All sitting Presidents try to press the power of their office into doubtful areas. President Barack Obama has been particularly aggressive about doing so, according to the panelists at a May 21 discussion held at the Cato Institute. Georgetown law professor and Cato fellow Nicholas Quinn Rosenkranz noted that the Constitution’s Take Care Clause directs the President to take care that the laws are faithfully executed, and descends directly from centuries of struggle against the “dispensing power” claimed by pre-modern English kings — that is, the power to dispense with enacted legislation entirely where the royal will is better served that way, a claim of power that goes beyond simple prosecutorial discretion or the pardon power.
Rosenkranz pointed to a number of Obama executive actions that are hard to reconcile with the Take Care clause. The text of the Affordable Care Act, for example, states that the employer mandate prescribed by the law was to begin Jan. 1, 2014. “You don’t need a lawyer to interpret this, you need a calendar.” Yet President Obama elected unilaterally to delay the mandate and substitute a later effective date of his own choice. Likewise, the President’s suspension of some immigration regulations overrode the clear letter of U.S. law, aside from any pluses or minuses it may have had as a policy matter.
“President Obama is being the kind of President Nixon wanted to be,” said panelist Jonathan Turley, a well-known legal commentator and law professor at George Washington University: “Many Democrats will rue the day they stood by while the President asserted these kinds of powers.” Panelist Andrew Grossman of Cato said future presidents are likely to follow Obama’s lead and assert their own right to suspend the operation of other laws.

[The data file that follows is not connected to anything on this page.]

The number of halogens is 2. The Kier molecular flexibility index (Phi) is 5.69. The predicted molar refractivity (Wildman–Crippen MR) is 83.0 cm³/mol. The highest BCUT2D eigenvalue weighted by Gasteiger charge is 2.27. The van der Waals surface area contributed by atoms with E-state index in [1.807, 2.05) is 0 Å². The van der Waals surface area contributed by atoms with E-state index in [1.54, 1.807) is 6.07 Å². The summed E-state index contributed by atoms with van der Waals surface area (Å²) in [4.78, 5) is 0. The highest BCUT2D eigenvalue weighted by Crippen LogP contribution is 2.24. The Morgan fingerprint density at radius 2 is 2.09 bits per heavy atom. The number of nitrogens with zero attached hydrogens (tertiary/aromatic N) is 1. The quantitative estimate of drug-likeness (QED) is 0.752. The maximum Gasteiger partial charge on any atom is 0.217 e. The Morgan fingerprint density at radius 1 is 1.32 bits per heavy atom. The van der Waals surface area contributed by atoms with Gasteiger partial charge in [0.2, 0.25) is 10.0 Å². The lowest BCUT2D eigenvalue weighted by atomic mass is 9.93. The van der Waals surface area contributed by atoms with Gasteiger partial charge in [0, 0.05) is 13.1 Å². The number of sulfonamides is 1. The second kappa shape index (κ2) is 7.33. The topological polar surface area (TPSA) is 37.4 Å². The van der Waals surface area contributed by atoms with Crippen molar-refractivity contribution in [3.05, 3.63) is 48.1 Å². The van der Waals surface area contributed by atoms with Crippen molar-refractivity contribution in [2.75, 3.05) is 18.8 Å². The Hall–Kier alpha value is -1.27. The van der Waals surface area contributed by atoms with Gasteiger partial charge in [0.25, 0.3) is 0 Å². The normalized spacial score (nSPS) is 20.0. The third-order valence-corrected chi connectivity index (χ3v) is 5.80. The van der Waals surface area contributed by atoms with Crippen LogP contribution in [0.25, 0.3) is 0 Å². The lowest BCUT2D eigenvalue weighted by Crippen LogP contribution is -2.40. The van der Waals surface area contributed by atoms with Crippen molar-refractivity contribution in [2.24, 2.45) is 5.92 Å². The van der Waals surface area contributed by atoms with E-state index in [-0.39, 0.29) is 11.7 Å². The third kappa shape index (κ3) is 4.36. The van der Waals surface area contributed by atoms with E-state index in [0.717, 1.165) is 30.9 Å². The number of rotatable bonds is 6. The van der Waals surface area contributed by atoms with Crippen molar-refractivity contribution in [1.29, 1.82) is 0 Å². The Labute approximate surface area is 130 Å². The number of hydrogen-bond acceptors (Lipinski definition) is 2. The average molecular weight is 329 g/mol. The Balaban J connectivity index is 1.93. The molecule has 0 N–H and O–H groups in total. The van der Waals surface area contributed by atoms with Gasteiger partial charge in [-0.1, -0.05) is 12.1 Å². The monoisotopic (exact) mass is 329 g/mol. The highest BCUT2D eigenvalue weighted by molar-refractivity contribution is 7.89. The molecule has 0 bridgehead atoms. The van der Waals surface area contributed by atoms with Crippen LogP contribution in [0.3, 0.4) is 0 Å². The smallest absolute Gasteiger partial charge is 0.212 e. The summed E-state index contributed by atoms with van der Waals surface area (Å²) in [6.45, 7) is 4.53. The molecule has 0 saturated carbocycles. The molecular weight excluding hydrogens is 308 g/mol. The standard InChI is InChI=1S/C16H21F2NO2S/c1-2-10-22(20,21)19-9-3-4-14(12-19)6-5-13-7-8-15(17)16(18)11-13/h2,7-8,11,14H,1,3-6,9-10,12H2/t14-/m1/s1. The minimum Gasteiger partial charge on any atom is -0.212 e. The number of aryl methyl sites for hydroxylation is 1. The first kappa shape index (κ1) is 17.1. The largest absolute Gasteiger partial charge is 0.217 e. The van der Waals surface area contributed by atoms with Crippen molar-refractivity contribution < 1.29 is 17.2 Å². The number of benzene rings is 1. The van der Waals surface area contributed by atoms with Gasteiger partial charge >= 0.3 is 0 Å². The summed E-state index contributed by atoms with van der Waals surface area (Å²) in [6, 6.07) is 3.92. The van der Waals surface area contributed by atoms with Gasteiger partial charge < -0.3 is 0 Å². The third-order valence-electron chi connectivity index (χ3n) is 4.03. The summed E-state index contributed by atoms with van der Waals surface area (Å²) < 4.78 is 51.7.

Bonus: At a separate event, Cato welcomed George Mason U. law professor Frank Buckley to talk about his book The Once and Future King: The Rise of Crown Government in America. I offer a question at the beginning of the comment period.
Here comes a more regimented, polarized, lawsuit-ridden workplace with less upward mobility — at least if the President gets his way. I deplore some of the likely effects, unintended or otherwise, in a new Cato post: “Increasingly, Obama’s binge of executive orders and unilateral decrees to bypass Congress is coming to resemble a toddler’s destructive tantrum.” More: Daniel Schwartz, Daniel Fisher. Our wage and hour law category has more than 80 posts.
More from Scott Shackford, Reason, from Brett Logiurato at Business Insider on organized business opposition, and from the WSJ. And from George Leef, John Locke Institute:
The Fair Labor Standards Act is the federal statute that imposes the minimum wage along with other intrusions into what ought to be matters of contract between the parties.There is no real constitutional authority for the federal government to dictate the terms of labor contracts. During the New Deal, Congress relied upon the notion that if anything might have any possible effect on interstate commerce, then it’s fair game for federal control. That idea stretches the concept of interstate commerce far beyond its intended meaning.
Yet more: Welcome Andrew Sullivan, Washington Times readers. And see followup post (why this could do much more damage to economy than minimum wage hike)
Update: I’m in this Cato video, my brief contribution on the president’s executive order powers beginning around the 2:15 mark:
I tweeted and liveblogged the State of the Union address last night so you wouldn’t have to watch. Here are Twitter highlights, in regular rather than reverse chronological order:
Good sleuthing by Carter at Point of Law and ShopFloor: President Obama the other day issued a much-noted new executive order expanding the legal powers of labor unions. When you check the metadata on the PDF, who do you think turns up as the document’s original author?